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Flame Flickers Out On Medical Pot Board Under Gov's Order

Flame Flickers Out On Medical Pot Board Under Gov's Order

More than a year-and-a-half and 121 approved facility licenses later, the state's Medical Marihuana Licensing Board (MMLB) has met its end by the hand of Gov. Gretchen Whitmer's executive order reorganizing the state's marijuana regulatory functions.

 

The Governor, in wiping out the MMLB and the state's Bureau of Marijuana Regulation (BMR) and replacing it with the Marijuana Regulatory Agency (MRA), said the move was to "eliminate inefficiencies that have made it difficult to meet the needs of Michigan’s medical marijuana patients."

Those were similar sentiments expressed Friday by some in the medical marijuana industry, which has complained about the slow process of license approvals since the state began receiving and sending facility applications to the MMLB for approval in the first months of 2018.

The Michigan Cannabis Industry Association (MCIA), which recently raised issues about a supply shortage in the regulated market, fully supported Whitmer's move.

"This will streamline the licensing process and ensure it is fair," said Robin Schneider, executive director of the MCIA, in a statement. "We have full faith in the professional staff at the Marijuana Regulatory Agency and LARA to do their jobs and create a safe and well-regulated market."

Shelly Edgerton, former director of the Michigan Department of Licensing and Regulatory Affairs (LARA) and now with Dykema, said in a statement released by the Governor's office that doing away with the MMLB "is a step in the right direction" because "we have not seen the expected volume of licensees entering the market."

And Attorney General Dana Nessel said the executive order would provide for "faster processing of marijuana applications."

But MMLB member Don Bailey -- a former law enforcement officer who has voted the most often against approving applications -- didn't see it the same way.

"I think it's political payback to the marijuana lobby who supported the Attorney General and Governor wholeheartedly," Bailey said, who was appointed to the MMLB by former Gov. Rick Snyder to represent Republicans.

Bailey rejected any notion that application approval delays were the fault of the board. He also didn't think it was the fault of the state or the application itself. Instead, he said, "it's the process."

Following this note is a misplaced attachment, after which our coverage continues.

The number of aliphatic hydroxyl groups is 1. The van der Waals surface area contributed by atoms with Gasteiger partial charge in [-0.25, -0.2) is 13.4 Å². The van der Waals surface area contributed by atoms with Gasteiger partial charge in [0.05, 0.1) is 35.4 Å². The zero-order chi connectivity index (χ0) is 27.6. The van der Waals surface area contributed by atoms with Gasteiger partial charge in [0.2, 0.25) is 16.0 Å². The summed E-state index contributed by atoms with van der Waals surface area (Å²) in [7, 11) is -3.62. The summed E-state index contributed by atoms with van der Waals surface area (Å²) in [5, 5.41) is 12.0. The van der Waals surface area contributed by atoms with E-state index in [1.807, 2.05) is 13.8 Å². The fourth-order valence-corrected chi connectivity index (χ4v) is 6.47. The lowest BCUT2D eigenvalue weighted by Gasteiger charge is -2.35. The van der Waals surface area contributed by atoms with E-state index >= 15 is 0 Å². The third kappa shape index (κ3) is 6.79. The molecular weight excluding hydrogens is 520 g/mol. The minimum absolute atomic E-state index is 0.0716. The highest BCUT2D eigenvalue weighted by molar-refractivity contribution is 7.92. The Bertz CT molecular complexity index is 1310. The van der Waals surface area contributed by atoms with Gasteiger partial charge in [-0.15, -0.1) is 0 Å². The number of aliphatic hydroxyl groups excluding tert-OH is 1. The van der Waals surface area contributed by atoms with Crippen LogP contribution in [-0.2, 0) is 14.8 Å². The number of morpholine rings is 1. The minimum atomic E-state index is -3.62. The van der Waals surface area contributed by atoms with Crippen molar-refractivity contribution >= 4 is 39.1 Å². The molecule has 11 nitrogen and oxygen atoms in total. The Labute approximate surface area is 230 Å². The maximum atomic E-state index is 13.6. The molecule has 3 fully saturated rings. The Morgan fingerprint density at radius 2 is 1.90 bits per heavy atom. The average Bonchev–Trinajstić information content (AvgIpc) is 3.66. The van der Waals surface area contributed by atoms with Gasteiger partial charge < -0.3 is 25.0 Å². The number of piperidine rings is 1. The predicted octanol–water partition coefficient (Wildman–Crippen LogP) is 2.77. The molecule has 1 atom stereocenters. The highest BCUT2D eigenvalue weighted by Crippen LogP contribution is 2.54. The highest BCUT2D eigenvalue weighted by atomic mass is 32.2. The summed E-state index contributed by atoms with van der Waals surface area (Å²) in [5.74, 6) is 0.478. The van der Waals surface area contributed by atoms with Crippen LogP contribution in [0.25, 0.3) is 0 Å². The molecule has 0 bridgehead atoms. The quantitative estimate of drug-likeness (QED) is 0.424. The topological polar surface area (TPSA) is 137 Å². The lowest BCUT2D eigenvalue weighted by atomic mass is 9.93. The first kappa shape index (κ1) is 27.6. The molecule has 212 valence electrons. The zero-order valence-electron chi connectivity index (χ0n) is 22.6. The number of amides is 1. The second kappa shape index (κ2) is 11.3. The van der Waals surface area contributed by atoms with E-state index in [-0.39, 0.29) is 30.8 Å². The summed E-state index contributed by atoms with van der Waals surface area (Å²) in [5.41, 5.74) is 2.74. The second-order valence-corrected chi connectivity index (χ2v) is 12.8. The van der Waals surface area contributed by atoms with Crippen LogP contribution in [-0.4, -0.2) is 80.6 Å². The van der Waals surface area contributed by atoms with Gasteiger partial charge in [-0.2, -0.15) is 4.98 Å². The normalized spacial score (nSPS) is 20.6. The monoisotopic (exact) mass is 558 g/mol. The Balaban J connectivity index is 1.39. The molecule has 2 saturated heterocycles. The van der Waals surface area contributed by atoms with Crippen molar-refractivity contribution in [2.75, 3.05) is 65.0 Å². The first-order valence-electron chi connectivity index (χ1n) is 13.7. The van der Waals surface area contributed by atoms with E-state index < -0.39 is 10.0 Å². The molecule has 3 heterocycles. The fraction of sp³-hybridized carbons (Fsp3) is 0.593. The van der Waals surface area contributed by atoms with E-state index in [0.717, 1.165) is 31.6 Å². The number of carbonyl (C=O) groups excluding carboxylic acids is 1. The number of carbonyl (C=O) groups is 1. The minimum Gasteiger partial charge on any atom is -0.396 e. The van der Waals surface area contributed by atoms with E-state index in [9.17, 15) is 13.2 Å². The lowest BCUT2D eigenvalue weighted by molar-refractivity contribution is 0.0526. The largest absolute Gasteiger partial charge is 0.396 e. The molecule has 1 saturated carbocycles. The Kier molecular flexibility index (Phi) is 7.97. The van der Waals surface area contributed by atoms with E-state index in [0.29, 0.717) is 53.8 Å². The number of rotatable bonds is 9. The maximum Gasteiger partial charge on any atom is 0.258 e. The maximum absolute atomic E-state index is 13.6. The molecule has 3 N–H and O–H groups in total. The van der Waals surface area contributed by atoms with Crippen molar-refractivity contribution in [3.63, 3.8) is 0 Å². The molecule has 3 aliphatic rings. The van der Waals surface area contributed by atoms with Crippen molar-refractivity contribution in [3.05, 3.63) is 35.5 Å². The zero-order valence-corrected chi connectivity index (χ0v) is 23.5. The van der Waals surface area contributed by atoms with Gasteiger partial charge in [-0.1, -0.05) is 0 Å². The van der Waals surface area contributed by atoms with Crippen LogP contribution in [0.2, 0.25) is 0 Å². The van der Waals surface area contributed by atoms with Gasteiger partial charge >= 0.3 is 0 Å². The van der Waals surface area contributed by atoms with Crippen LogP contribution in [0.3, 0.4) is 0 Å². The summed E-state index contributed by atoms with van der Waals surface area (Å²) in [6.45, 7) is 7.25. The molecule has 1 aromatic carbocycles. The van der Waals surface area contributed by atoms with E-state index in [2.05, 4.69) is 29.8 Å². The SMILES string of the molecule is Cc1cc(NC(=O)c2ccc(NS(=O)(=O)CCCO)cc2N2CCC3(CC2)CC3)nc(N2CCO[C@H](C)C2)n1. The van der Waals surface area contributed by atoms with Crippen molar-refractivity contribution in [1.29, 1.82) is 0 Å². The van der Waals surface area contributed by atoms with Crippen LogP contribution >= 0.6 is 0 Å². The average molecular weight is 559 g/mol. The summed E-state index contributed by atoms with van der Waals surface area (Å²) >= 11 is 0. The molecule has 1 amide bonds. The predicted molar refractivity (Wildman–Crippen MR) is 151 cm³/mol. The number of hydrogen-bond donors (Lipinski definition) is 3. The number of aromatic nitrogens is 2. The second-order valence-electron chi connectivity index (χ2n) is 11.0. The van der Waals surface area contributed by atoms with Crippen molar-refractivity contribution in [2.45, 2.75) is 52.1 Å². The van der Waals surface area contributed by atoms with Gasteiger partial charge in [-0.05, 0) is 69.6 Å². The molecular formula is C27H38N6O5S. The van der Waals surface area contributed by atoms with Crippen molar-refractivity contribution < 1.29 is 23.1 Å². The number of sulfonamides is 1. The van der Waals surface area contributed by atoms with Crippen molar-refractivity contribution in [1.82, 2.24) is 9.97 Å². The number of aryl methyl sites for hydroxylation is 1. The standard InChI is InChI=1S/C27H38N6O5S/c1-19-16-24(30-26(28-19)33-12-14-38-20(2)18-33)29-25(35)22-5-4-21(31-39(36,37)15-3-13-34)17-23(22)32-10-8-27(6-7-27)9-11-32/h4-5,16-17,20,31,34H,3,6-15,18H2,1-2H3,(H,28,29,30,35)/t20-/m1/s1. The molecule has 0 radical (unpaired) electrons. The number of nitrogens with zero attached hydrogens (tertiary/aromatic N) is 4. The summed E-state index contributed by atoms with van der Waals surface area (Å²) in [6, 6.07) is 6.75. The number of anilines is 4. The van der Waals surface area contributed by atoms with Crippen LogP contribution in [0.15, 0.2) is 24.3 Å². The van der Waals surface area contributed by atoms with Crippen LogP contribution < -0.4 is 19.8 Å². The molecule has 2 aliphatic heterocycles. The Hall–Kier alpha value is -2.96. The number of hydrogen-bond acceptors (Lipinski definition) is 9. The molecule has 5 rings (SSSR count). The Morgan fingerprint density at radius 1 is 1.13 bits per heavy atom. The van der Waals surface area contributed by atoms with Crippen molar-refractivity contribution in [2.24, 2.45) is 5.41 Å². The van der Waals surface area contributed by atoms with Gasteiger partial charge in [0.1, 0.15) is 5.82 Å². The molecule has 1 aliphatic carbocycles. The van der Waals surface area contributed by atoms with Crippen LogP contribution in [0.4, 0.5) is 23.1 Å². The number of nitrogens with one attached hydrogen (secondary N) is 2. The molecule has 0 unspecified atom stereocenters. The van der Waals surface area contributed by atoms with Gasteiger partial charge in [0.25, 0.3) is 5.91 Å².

Bailey said the decision would impact public safety because more bad actors could get through and get licensed.

He said most of the marijuana bought and sold in California and Colorado -- two places that have a legalized marijuana market of some kind -- originates from the black market.

"We're going to go for the record with decisions like this," Bailey said.

MMLB Chair Rick Johnson didn't return a request for comment Friday.

The state officially started taking medical marijuana facility applications in December 2017. Since then, the MMLB has approved 121 state licenses, out of the 599 applications received total through Feb. 21, according to state data.

As for pre-qualification applications -- step one in the process -- the state has received 1,022 of those and the MMLB has approved 294 through Feb. 21.

A few state-recommended changes to the vetting process were approved by the MMLB over the past year to try to move things along quicker, and the Legislature approved some tweaks to quicken the process, as well.

Under Whitmer's reorganization order announced Friday, the MMLB and BMR go away in favor of the MRA, which will be situated within LARA. MRA will be responsible for implementing both medical and recreational marijuana, and will serve as the primary decision maker, according to Governor's office.

Whitmer spokesperson Tiffany Brown said removing the MMLB gives the agency more flexibility, removes the administrative burden of preparing "voluminous files" and allows continuous review of applications rather than the once-a-month MMLB meetings.

Matt Miner, spokesperson for the Great Lakes Cannabis Chamber of Commerce, another group supportive of Whitmer's order, also said doing away with the monthly board meetings was the right step.

"The application can get its up or down review from the department at the exact moment all the information is available," he said.

The Governor's order also calls for the MRA to hold four public meetings each year, where they'll hear complaints and provide information about what the MRA is doing.

A yet-to-be-named executive director will head the MRA. The appointment will be subject to the Senate's advice and consent and also subject to annual financial disclosures and a four-year employment restriction.

Brown did not say if the administration would bring back Andrew Brisbo, the current director of the BMR, for the position.

The order also gets rid of the Marihuana Advisory Panel, and transfers all duties related to industrial hemp over to the Michigan Department of Agriculture and Rural Development.

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